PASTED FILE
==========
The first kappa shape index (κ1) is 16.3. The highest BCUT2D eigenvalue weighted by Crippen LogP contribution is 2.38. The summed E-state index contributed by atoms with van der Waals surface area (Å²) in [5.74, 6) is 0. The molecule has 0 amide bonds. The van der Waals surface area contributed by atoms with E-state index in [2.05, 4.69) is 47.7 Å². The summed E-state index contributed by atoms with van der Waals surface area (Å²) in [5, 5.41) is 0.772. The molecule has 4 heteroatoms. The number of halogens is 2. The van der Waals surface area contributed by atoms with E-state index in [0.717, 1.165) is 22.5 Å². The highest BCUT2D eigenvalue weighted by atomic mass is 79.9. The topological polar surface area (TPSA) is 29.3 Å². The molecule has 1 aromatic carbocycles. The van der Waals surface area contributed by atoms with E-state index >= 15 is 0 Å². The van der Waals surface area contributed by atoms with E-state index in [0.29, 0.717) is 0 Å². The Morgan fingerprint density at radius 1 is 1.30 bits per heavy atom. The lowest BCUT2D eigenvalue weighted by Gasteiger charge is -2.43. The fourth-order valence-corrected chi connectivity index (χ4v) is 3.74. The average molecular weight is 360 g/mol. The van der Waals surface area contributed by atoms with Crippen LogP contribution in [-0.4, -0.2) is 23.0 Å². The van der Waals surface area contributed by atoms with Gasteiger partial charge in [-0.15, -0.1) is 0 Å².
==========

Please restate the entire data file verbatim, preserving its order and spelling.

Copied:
The first kappa shape index (κ1) is 16.3. The highest BCUT2D eigenvalue weighted by Crippen LogP contribution is 2.38. The summed E-state index contributed by atoms with van der Waals surface area (Å²) in [5.74, 6) is 0. The molecule has 0 amide bonds. The van der Waals surface area contributed by atoms with E-state index in [2.05, 4.69) is 47.7 Å². The summed E-state index contributed by atoms with van der Waals surface area (Å²) in [5, 5.41) is 0.772. The molecule has 4 heteroatoms. The number of halogens is 2. The van der Waals surface area contributed by atoms with E-state index in [0.717, 1.165) is 22.5 Å². The highest BCUT2D eigenvalue weighted by atomic mass is 79.9. The topological polar surface area (TPSA) is 29.3 Å². The molecule has 1 aromatic carbocycles. The van der Waals surface area contributed by atoms with E-state index >= 15 is 0 Å². The van der Waals surface area contributed by atoms with E-state index in [0.29, 0.717) is 0 Å². The Morgan fingerprint density at radius 1 is 1.30 bits per heavy atom. The lowest BCUT2D eigenvalue weighted by Gasteiger charge is -2.43. The fourth-order valence-corrected chi connectivity index (χ4v) is 3.74. The average molecular weight is 360 g/mol. The van der Waals surface area contributed by atoms with Crippen LogP contribution in [-0.4, -0.2) is 23.0 Å². The van der Waals surface area contributed by atoms with Gasteiger partial charge in [-0.15, -0.1) is 0 Å².